Business

Medical and dental offices/condos planned in former WEA headquarters

The Mirror

Four Seattle real estate entrepreneurs have acquired the former Washington Education Association headquarters building and plan to convert it into medical and dental office condominiums.

The two-story, 35,000-square-feet building, located on Ninth Avenue, was purchased from the WEA for $2.6 million, according to Pat McCabe, investment partner and spokesman.

Changes to the building to suit tenants are expected to be finished by the first quarter of 2006.

“The demand to buy instead of lease among the medical community has been there for a long time,” McCabe said. “By redeveloping this prime property into commercial condominiums, we are providing physicians and dentists the opportunity for long-term control and lower overall occupancy costs.”

The building’s size and ample parking add to the appeal of the investment and desirability among the medical and dental communities, McCabe said.

Another selling point is the close proximity to St. Francis Hospital and Virginia Mason and Group Health clinics, providing easy access to the larger health networks.

The building was originally built in 1979 as the corporate headquarters of WEA, the state’s largest teachers union. The union has since relocated to another building in east Federal Way.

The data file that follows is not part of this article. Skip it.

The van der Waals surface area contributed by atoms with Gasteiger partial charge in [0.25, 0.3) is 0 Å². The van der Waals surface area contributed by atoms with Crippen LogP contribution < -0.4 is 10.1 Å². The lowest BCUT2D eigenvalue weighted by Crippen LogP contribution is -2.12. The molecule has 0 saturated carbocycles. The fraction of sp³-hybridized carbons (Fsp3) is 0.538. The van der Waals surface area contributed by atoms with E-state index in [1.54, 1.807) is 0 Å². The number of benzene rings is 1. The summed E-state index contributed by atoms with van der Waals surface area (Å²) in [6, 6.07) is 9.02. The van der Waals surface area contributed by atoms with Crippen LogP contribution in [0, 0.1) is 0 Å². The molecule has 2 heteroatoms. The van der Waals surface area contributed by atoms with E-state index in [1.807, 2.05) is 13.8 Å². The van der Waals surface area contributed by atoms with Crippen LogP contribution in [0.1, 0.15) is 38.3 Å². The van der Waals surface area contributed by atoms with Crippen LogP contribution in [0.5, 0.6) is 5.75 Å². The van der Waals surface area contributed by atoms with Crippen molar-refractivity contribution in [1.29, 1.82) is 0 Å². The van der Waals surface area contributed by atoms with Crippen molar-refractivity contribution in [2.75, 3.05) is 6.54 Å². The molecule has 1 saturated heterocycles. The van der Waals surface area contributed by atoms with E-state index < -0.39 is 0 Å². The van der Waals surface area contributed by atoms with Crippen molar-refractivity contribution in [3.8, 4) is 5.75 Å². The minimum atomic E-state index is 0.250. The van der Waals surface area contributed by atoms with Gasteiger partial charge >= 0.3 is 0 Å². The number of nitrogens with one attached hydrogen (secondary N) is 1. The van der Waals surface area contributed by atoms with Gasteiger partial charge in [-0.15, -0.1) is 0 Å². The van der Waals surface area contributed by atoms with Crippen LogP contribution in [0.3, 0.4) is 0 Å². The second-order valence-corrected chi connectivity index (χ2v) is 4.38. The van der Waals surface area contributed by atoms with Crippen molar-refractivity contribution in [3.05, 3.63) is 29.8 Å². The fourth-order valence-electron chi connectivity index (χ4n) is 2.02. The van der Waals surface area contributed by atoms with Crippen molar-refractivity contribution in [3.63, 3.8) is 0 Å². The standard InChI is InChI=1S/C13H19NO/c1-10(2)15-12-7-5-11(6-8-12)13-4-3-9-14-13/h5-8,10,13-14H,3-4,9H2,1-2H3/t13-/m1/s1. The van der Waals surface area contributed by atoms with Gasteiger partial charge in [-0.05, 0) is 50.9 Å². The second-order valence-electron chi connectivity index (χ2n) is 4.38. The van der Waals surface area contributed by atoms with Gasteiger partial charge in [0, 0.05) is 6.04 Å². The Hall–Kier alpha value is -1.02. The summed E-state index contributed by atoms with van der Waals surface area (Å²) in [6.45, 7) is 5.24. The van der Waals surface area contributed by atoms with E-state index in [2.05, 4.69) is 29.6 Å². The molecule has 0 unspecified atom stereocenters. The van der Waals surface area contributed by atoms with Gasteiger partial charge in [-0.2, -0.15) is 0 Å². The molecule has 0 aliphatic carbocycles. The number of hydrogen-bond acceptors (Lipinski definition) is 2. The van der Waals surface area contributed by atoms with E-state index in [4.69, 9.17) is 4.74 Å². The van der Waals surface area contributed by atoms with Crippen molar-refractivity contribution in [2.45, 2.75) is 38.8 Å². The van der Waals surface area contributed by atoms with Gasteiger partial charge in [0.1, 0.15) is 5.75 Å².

The office condos will be marketed to general medical and dental practices. Number depends on how much space each tenant ends up taking –– probably between six to 12 units.

The equal partners in the new venture are McCabe, former vice president of development for Unico Properties Inc.; Michael Barnes, former institutional investment manager for Touchstone Corp.; Joe Brotherton, an independent investor; and Mark Weed, president of Egis Real Estate Services. Egis will be the project’s property manager.

Nordstrom Medical Tower at Swedish Hospital in Seattle is an example of the type of project planned here. Typically, the real estate community looks to lease out office buildings, but the nature of occupancy for medical and dental professionals works well for them to own their own space, as their space requirements generally don’t change, a project spokeswoman said. She noted the tenants invest in medical equipment and higher-grade office interiors, and the condo set-up gives them long-term control of their space –– meaning they won’t get bumped out by a landlord or someone else in the building wanting to expand.

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